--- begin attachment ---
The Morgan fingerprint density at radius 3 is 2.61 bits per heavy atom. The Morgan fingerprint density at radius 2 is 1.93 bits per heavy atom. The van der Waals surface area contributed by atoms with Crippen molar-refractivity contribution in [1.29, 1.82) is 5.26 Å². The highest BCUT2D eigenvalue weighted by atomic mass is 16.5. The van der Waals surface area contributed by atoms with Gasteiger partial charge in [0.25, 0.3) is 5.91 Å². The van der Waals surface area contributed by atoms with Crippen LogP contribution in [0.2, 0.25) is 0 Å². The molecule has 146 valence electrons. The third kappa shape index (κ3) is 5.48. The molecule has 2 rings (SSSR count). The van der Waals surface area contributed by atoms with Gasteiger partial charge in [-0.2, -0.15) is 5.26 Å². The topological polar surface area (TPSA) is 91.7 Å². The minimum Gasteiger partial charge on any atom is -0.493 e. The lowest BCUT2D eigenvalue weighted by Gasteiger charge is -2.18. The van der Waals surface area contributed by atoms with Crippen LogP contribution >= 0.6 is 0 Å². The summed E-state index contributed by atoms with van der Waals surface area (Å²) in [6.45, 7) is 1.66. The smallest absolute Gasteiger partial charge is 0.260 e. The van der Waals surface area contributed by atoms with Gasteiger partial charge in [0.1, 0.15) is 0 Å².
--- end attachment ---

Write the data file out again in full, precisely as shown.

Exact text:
The Morgan fingerprint density at radius 3 is 2.61 bits per heavy atom. The Morgan fingerprint density at radius 2 is 1.93 bits per heavy atom. The van der Waals surface area contributed by atoms with Crippen molar-refractivity contribution in [1.29, 1.82) is 5.26 Å². The highest BCUT2D eigenvalue weighted by atomic mass is 16.5. The van der Waals surface area contributed by atoms with Gasteiger partial charge in [0.25, 0.3) is 5.91 Å². The van der Waals surface area contributed by atoms with Crippen LogP contribution in [0.2, 0.25) is 0 Å². The molecule has 146 valence electrons. The third kappa shape index (κ3) is 5.48. The molecule has 2 rings (SSSR count). The van der Waals surface area contributed by atoms with Gasteiger partial charge in [-0.2, -0.15) is 5.26 Å². The topological polar surface area (TPSA) is 91.7 Å². The minimum Gasteiger partial charge on any atom is -0.493 e. The lowest BCUT2D eigenvalue weighted by Gasteiger charge is -2.18. The van der Waals surface area contributed by atoms with Crippen LogP contribution >= 0.6 is 0 Å². The summed E-state index contributed by atoms with van der Waals surface area (Å²) in [6.45, 7) is 1.66. The smallest absolute Gasteiger partial charge is 0.260 e. The van der Waals surface area contributed by atoms with Gasteiger partial charge in [0.1, 0.15) is 0 Å².